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The maximum and minimum value of an interval.
Extreme Value Theorm
If f is continuous on a closed interval [a,b], then f has both a minimum and a maximum on the interval.
The highest or lowest point on a "hill".
A point at which f'(x) equals 0 or is undefined.
How to find extrema on a closed interval:
- 1. Find critical numbers.
- 2. Evaluate f at each critical number in the interval.
- 3. Evaluate each endpoint of the interval (if it's closed)
- 4. The least is the minimum. The greatest is the maximum.
If f is continuous on the closed interval and differentiable on the open interval and if the endpoints have the same y value, there is at least one number c in the interval such that f'(c) = 0.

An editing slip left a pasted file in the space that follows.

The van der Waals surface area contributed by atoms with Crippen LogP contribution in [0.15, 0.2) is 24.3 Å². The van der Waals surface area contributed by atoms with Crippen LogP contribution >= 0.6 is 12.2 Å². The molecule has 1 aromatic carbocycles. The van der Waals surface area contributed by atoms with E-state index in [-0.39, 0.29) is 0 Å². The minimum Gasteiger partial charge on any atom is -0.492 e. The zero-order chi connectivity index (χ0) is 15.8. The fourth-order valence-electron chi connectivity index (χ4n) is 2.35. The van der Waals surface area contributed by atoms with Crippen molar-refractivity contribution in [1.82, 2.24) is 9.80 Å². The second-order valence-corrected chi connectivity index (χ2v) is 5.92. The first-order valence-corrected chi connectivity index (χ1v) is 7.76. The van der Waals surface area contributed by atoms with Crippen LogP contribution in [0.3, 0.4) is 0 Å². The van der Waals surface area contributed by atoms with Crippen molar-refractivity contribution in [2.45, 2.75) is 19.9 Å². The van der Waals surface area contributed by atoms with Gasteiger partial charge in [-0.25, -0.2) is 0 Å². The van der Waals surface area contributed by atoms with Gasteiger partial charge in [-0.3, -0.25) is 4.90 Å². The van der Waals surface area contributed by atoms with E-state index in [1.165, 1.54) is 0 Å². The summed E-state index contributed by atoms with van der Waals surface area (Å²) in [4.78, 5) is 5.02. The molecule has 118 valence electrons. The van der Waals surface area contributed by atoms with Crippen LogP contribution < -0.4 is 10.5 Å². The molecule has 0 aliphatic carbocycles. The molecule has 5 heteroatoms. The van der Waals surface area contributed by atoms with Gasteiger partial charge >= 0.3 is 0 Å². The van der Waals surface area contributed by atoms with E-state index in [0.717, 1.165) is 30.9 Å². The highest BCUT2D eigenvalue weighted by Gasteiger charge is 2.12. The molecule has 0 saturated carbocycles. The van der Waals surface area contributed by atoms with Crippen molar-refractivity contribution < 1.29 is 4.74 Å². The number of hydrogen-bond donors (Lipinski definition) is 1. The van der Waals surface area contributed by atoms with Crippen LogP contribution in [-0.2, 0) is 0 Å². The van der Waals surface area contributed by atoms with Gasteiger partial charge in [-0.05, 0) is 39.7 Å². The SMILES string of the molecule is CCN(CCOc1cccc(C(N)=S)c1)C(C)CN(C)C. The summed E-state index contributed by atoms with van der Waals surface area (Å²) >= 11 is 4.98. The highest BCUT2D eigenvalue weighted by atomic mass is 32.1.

Mean Value Theorm
If f is continuous on the closed interval and differentiable on the open interval, then there is a tangent line whose slope is the same as the slope between the two endpoints (or the secant line).
Increasing and Decreasing Functions
- 1. If f'(x) > 0 for all x in an interval, then f is increasing on that interval.
- 2. If f'(x) < 0 for all x in an interval, then f is decreasing on that interval.
- 3. If f'(x) = 0 for all x in an interval, then f is constant on that interval.
First Derivative Test
If f'(x) changes from neg/pos to pos/neg at c, the there is a relative max or min at c.
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